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Word Classification

     For purposes of generating the Concordance, the words in the text of the volumes were grouped in a particular manner. This grouping is somewhat arbitrary but has some context defining information for a group.Quite likely, a person looking for a section of interest will think of relating the word under search to a concept.

      Word Types

     The seven volumes feature a massive collection of essays dealing with so many different concepts, historical details, names of places etc. These are the likely concepts relating to the word of interest. Words dealing with these concepts tend to be long and it was felt that words longer than 6 aksharas would qualify for this group. Tamil text as written for general communication may not have too many long words. typically 3-5 aksharas may be what one is likely to see in printed text.

Words shorter than 3 aksharas are not likely to be significant for search unless they happen to be special. Often such special words would be identified in text by highlighting them or putting them under quotes. This observation was reasonably corraborated with short words of interest seen in the volumes.

      Words in English

     Maha Periyava had used English words and short phrases to enhance the understanding of a concept explained in Tamil. For the current generation, the word in English will immediately relate to what is said in Tamil. Interestingly, Maha Periyava also shows how references in Tamil have their parallels in the English language. The "Foot" as used in poetry gets related to its equivalent in Sanskrit (pAdam) or adi in Tamil.

More interesting to read will be those sections where the etymology of many words in English is explained with respect to their origin in Sanskrit!

      Quoted words and Phrases

     The volumes of Deivathin Kural include hundreds of quoted words and phrases. Quoted information serves to emphasize something in a sentence. Thus quoted words bring out a context within a sentence. It was therefore decided to list them as a separate group. Quoted phrases are often used in highlighting a known principle, a proverb, or a quotation from history etc.

In this exercise of Concordance generation, quoted information is listed out only for single words or phrases having less than 20 words. This choise is again arbitrary but was necessitated while writng programs to identify the quotation mark itself. Errors in data entry also made it difficult to track long stretches of text where matching quotes were not typed in.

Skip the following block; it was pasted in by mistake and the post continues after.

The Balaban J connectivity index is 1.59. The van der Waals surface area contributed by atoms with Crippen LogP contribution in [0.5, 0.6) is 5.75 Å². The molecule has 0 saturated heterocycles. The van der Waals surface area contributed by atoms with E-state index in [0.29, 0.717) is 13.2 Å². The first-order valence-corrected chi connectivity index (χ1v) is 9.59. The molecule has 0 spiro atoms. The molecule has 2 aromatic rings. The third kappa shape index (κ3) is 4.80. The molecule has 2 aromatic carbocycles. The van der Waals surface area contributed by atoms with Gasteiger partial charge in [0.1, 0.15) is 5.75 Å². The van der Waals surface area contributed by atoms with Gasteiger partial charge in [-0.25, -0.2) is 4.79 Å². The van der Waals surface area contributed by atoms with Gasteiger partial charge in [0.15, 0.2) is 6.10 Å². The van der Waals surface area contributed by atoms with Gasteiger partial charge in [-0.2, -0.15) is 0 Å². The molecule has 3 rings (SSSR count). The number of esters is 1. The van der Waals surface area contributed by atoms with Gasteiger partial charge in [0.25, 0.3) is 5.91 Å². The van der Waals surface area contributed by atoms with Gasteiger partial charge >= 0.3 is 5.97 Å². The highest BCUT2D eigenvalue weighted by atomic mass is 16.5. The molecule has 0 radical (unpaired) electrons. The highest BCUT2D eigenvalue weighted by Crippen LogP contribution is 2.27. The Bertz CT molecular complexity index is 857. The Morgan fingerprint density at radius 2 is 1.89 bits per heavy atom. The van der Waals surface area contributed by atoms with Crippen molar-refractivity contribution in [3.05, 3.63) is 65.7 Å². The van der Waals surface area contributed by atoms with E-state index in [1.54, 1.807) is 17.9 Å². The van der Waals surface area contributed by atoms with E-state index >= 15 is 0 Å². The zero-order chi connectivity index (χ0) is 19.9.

Slokas and Poetry

     Maha Periyava had always referred to authoritative texts from our scriptures, Vedas and Puranas and the sections of Deivathin Kural include Slokas, Poems and Quotations in Sanskrit as well as Tamil. The original texts (as known for centuries) have been reproduced verbatim in the volumes.

The concordance generation process has only processed the words in the Slokas or Poems. It may be possible to identify a Sloka or Poem by examining the physical format of their appearance (through the marks represending the end of a line or a stanza for Sanskrit). This has not been done in this exercise.

      Foot notes

     For a person using the volumes of Deivathi Kural for reference, the footnotes added by Ra. Ganapathy are an invaluable source of information. The footnaotes provide accurate and authentic references (often including text) to sources mentioned in the text of the essay. We have found that many footnotes provide clues to obscure information that would otherwise be almost impossible to gather. Ra. Ganapathy had done this for us through his painstaking efforts.

Words in the footnotes have been included in the concordance. However, only a minimal clue is offered to identify a word as part of a footnote. Each footnote (in the electronic version) is prefixed by a star and a number. The number will help identify the footnote in the pages of Deivathin Kural at the Kamakoti site.

Analysis of words in the volumes of Deivathin Kural

The volumes of Deivathin Kural were compiled and written during the fourth quarter of the 20th century.

The writing style was suited to reaching out to the common public using very simple language but the style also helped in creating an awareness among the public about our scriptures.

Consequently, the text is a mixture of words: simple and used in common parlance to derived words from History, Scriptures, Art etc. This page gives an idea of what was required in respect of generating the concordance.

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